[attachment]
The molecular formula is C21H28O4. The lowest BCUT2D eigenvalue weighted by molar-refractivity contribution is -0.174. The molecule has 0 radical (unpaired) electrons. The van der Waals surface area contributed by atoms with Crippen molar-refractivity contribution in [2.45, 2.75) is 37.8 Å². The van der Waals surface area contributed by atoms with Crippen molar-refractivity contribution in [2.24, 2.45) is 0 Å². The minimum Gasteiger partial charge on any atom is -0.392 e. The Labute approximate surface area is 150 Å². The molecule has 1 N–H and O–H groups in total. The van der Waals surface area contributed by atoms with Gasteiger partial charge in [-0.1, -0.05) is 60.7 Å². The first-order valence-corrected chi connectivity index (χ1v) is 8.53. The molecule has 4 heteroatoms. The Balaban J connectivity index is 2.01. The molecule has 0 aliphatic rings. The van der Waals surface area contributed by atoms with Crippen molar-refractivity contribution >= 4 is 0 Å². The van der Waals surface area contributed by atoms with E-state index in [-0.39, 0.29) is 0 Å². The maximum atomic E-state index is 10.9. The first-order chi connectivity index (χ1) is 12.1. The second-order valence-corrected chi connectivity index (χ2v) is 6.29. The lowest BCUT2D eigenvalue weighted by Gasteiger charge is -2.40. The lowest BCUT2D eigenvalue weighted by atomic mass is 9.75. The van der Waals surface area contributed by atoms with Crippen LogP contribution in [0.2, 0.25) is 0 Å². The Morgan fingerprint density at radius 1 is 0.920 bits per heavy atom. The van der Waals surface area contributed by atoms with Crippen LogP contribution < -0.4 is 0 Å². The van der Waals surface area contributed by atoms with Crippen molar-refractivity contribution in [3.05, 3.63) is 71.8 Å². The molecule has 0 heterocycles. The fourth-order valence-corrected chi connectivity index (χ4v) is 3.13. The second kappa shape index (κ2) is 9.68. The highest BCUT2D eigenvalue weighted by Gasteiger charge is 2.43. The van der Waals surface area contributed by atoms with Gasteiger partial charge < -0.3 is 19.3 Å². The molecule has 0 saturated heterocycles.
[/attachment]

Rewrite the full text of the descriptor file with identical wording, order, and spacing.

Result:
The molecular formula is C21H28O4. The lowest BCUT2D eigenvalue weighted by molar-refractivity contribution is -0.174. The molecule has 0 radical (unpaired) electrons. The van der Waals surface area contributed by atoms with Crippen molar-refractivity contribution in [2.45, 2.75) is 37.8 Å². The van der Waals surface area contributed by atoms with Crippen molar-refractivity contribution in [2.24, 2.45) is 0 Å². The minimum Gasteiger partial charge on any atom is -0.392 e. The Labute approximate surface area is 150 Å². The molecule has 1 N–H and O–H groups in total. The van der Waals surface area contributed by atoms with Gasteiger partial charge in [-0.1, -0.05) is 60.7 Å². The first-order valence-corrected chi connectivity index (χ1v) is 8.53. The molecule has 4 heteroatoms. The Balaban J connectivity index is 2.01. The molecule has 0 aliphatic rings. The van der Waals surface area contributed by atoms with Crippen molar-refractivity contribution >= 4 is 0 Å². The van der Waals surface area contributed by atoms with E-state index in [-0.39, 0.29) is 0 Å². The maximum atomic E-state index is 10.9. The first-order chi connectivity index (χ1) is 12.1. The second-order valence-corrected chi connectivity index (χ2v) is 6.29. The lowest BCUT2D eigenvalue weighted by Gasteiger charge is -2.40. The lowest BCUT2D eigenvalue weighted by atomic mass is 9.75. The van der Waals surface area contributed by atoms with Crippen LogP contribution in [0.2, 0.25) is 0 Å². The Morgan fingerprint density at radius 1 is 0.920 bits per heavy atom. The van der Waals surface area contributed by atoms with Crippen LogP contribution < -0.4 is 0 Å². The van der Waals surface area contributed by atoms with Crippen molar-refractivity contribution in [3.05, 3.63) is 71.8 Å². The molecule has 0 heterocycles. The fourth-order valence-corrected chi connectivity index (χ4v) is 3.13. The second kappa shape index (κ2) is 9.68. The highest BCUT2D eigenvalue weighted by Gasteiger charge is 2.43. The van der Waals surface area contributed by atoms with Gasteiger partial charge < -0.3 is 19.3 Å². The molecule has 0 saturated heterocycles.